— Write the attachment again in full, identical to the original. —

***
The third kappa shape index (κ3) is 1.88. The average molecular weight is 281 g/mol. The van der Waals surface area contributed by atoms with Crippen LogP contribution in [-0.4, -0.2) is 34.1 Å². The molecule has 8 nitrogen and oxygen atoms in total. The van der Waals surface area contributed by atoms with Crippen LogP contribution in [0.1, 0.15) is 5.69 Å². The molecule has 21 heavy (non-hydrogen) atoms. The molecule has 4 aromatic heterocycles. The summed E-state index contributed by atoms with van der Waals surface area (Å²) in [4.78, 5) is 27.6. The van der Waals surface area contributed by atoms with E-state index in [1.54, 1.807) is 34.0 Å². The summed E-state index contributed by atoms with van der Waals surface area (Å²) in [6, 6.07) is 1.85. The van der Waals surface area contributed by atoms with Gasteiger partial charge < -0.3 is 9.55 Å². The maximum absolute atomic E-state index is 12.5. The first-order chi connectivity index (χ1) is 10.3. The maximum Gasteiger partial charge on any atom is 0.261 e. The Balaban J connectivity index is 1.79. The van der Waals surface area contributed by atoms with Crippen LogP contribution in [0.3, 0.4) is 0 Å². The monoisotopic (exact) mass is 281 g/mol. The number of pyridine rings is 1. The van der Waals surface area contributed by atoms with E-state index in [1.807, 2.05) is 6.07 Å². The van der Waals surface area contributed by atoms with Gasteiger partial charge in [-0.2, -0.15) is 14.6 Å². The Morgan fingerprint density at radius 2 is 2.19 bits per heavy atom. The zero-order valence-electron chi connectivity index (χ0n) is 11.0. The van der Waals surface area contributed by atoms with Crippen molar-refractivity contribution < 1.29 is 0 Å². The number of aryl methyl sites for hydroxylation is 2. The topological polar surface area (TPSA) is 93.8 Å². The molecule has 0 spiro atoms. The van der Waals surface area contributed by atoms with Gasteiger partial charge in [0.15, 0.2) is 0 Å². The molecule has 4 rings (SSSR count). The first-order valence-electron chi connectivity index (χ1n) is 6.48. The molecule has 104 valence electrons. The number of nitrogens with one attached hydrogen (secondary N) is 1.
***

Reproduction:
The third kappa shape index (κ3) is 1.88. The average molecular weight is 281 g/mol. The van der Waals surface area contributed by atoms with Crippen LogP contribution in [-0.4, -0.2) is 34.1 Å². The molecule has 8 nitrogen and oxygen atoms in total. The van der Waals surface area contributed by atoms with Crippen LogP contribution in [0.1, 0.15) is 5.69 Å². The molecule has 21 heavy (non-hydrogen) atoms. The molecule has 4 aromatic heterocycles. The summed E-state index contributed by atoms with van der Waals surface area (Å²) in [4.78, 5) is 27.6. The van der Waals surface area contributed by atoms with E-state index in [1.54, 1.807) is 34.0 Å². The summed E-state index contributed by atoms with van der Waals surface area (Å²) in [6, 6.07) is 1.85. The van der Waals surface area contributed by atoms with Gasteiger partial charge < -0.3 is 9.55 Å². The maximum absolute atomic E-state index is 12.5. The first-order chi connectivity index (χ1) is 10.3. The maximum Gasteiger partial charge on any atom is 0.261 e. The Balaban J connectivity index is 1.79. The van der Waals surface area contributed by atoms with Crippen LogP contribution in [0.3, 0.4) is 0 Å². The monoisotopic (exact) mass is 281 g/mol. The number of pyridine rings is 1. The van der Waals surface area contributed by atoms with E-state index in [1.807, 2.05) is 6.07 Å². The van der Waals surface area contributed by atoms with Gasteiger partial charge in [-0.2, -0.15) is 14.6 Å². The Morgan fingerprint density at radius 2 is 2.19 bits per heavy atom. The zero-order valence-electron chi connectivity index (χ0n) is 11.0. The van der Waals surface area contributed by atoms with Crippen molar-refractivity contribution < 1.29 is 0 Å². The number of aryl methyl sites for hydroxylation is 2. The topological polar surface area (TPSA) is 93.8 Å². The molecule has 0 spiro atoms. The van der Waals surface area contributed by atoms with Gasteiger partial charge in [0.15, 0.2) is 0 Å². The molecule has 4 rings (SSSR count). The first-order valence-electron chi connectivity index (χ1n) is 6.48. The molecule has 104 valence electrons. The number of nitrogens with one attached hydrogen (secondary N) is 1.